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Table 1 Summaries of key points in regard to research student supervision

From: Needs assessment to strengthen capacity in water and sanitation research in Africa: experiences of the African SNOWS consortium

Point number Summary
1.1 Poor structure, funding, and organisation lead to a low completion rate, a high drop-out rate, and students taking on average 3 years to complete a Masters and to 6 years to complete a PhD.
1.2 Research supervision is under-resourced, poorly organised, and lacks any appropriate reward structure, or quality control, so staff may give little practical guidance to many students.
1.3 Many faculty staff may attempt to supervise 5 to 50 research students alongside their teaching and research duties, an unsustainable workload.
1.4 Staff may lack the communication skills used to guide research students, reverting to the lecture-type of approach used on undergraduates, which fails to develop relevant problem-solving skills. For example, some faculty have no email address, which frustrates student communication.
1.5 Research students find it very hard to regularly meet their supervisor or co-supervisor even separately, and may receive conflicting advice from both.
1.6 University regulations on graduate degrees are often poorly communicated, out-of-date, and not well understood by faculty or students, further complicating the smooth running of the programme and again contributing to delays.
1.7 Research students are normally allowed to choose a research topic that interests them (with no guidance provided) as was common in Europe in the 1980s. This creates four issues, namely an inability to find a competent supervisor for that topic, a difficulty in demonstrating the necessary originality and research skills in the degree, a lack of funds or funding potential, and more dropouts.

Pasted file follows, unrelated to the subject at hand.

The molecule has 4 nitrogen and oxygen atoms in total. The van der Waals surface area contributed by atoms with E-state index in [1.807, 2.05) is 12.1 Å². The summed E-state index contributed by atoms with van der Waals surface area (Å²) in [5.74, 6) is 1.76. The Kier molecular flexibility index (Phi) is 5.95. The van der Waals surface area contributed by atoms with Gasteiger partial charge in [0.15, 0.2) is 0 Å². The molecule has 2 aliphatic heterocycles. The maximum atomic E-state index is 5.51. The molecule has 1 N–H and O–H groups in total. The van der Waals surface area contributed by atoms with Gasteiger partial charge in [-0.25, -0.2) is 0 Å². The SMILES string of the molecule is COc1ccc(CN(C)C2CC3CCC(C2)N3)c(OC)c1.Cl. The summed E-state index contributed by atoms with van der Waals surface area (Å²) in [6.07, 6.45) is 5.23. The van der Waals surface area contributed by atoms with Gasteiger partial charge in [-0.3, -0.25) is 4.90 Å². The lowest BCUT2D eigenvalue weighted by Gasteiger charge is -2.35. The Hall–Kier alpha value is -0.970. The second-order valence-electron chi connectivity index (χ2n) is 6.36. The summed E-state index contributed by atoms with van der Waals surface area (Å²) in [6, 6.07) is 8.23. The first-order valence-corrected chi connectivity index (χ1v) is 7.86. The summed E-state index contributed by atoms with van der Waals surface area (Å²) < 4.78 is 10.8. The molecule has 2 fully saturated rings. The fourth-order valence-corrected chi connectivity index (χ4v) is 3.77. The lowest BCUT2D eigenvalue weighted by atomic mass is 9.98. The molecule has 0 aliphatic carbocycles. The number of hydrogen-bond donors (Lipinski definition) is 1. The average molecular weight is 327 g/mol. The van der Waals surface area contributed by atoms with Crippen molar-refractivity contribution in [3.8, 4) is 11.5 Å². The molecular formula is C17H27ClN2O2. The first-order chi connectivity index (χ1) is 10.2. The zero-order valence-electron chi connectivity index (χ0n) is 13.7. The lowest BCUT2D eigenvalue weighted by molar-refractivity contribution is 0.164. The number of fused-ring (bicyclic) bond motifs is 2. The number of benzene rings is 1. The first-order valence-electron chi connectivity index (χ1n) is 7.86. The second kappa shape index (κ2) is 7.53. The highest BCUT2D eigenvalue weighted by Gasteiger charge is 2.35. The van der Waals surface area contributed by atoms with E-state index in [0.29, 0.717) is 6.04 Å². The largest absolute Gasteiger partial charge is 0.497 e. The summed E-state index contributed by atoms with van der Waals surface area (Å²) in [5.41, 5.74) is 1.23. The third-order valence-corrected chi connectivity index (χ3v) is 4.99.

1.8 Inadequate laboratory facilities in terms of space, access to supplies and chemicals needed, specialised laboratory equipment and the expertise to use it, maintain it, or repair it. Some students are encouraged to switch to a theoretical degree to avoid the delays around effective lab facilities access.
1.9 Many students felt that specialised equipment should not be bought unless paid technicians could be provided who would explain how to use it, maintain it properly, and thus improve its value and life expectancy. Expensive items had been broken or damaged through lack of laboratory technicians.
1.10 If there were competent lab technicians they could provide useful hands-on training to research students in how to use the relevant laboratory equipment.
1.11 Most of the research students lacked a good grounding in research methods at both Masters and PhD level, which could be taught as a common course at different levels. This contributed to more delays and research mistakes.
1.12 Some research students found good teaching in these research methods in other universities or faculties, which they then had to pay for separately, creating more delays. A system of credits should be set-up enabling students to get good relevant fill-in teaching in other centres without being financially penalised as they are already paying research degree course fees.
1.13 Most universities lack an organised office that attempts to find and match funding for research degrees with the sources of funds available nationally or internationally. This information is lacking or not regularly shared.
1.14 Reliable internet access is often lacking for research students. When available, students tend to search on Google.com instead of the science research databases such as Google Scholar, PubMed, etc.
1.15 Some research degrees require publication of one or two peer-reviewed scientific articles, and provide no help achieving this, creating another stumbling block leading to incomplete degrees. Very few students may get a teaching post which often enables them to finally get over this obstacle.